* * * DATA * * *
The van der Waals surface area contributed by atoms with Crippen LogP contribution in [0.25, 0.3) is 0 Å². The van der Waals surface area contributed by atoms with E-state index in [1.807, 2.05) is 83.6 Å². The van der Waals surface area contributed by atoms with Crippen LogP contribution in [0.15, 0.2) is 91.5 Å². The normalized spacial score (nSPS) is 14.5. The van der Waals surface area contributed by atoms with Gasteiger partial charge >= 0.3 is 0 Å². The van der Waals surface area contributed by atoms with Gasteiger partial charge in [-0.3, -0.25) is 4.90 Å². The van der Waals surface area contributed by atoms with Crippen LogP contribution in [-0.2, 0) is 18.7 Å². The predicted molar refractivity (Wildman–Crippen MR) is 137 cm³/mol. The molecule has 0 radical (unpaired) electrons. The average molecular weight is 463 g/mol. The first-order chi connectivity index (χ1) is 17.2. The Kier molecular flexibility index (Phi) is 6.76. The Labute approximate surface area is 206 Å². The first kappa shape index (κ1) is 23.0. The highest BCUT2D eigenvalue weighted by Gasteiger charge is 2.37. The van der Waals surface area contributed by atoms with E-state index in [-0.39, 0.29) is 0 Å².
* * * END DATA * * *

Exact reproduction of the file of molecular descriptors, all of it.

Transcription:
The van der Waals surface area contributed by atoms with Crippen LogP contribution in [0.25, 0.3) is 0 Å². The van der Waals surface area contributed by atoms with E-state index in [1.807, 2.05) is 83.6 Å². The van der Waals surface area contributed by atoms with Crippen LogP contribution in [0.15, 0.2) is 91.5 Å². The normalized spacial score (nSPS) is 14.5. The van der Waals surface area contributed by atoms with Gasteiger partial charge >= 0.3 is 0 Å². The van der Waals surface area contributed by atoms with Gasteiger partial charge in [-0.3, -0.25) is 4.90 Å². The van der Waals surface area contributed by atoms with Crippen LogP contribution in [-0.2, 0) is 18.7 Å². The predicted molar refractivity (Wildman–Crippen MR) is 137 cm³/mol. The molecule has 0 radical (unpaired) electrons. The average molecular weight is 463 g/mol. The first-order chi connectivity index (χ1) is 17.2. The Kier molecular flexibility index (Phi) is 6.76. The Labute approximate surface area is 206 Å². The first kappa shape index (κ1) is 23.0. The highest BCUT2D eigenvalue weighted by Gasteiger charge is 2.37. The van der Waals surface area contributed by atoms with E-state index in [-0.39, 0.29) is 0 Å².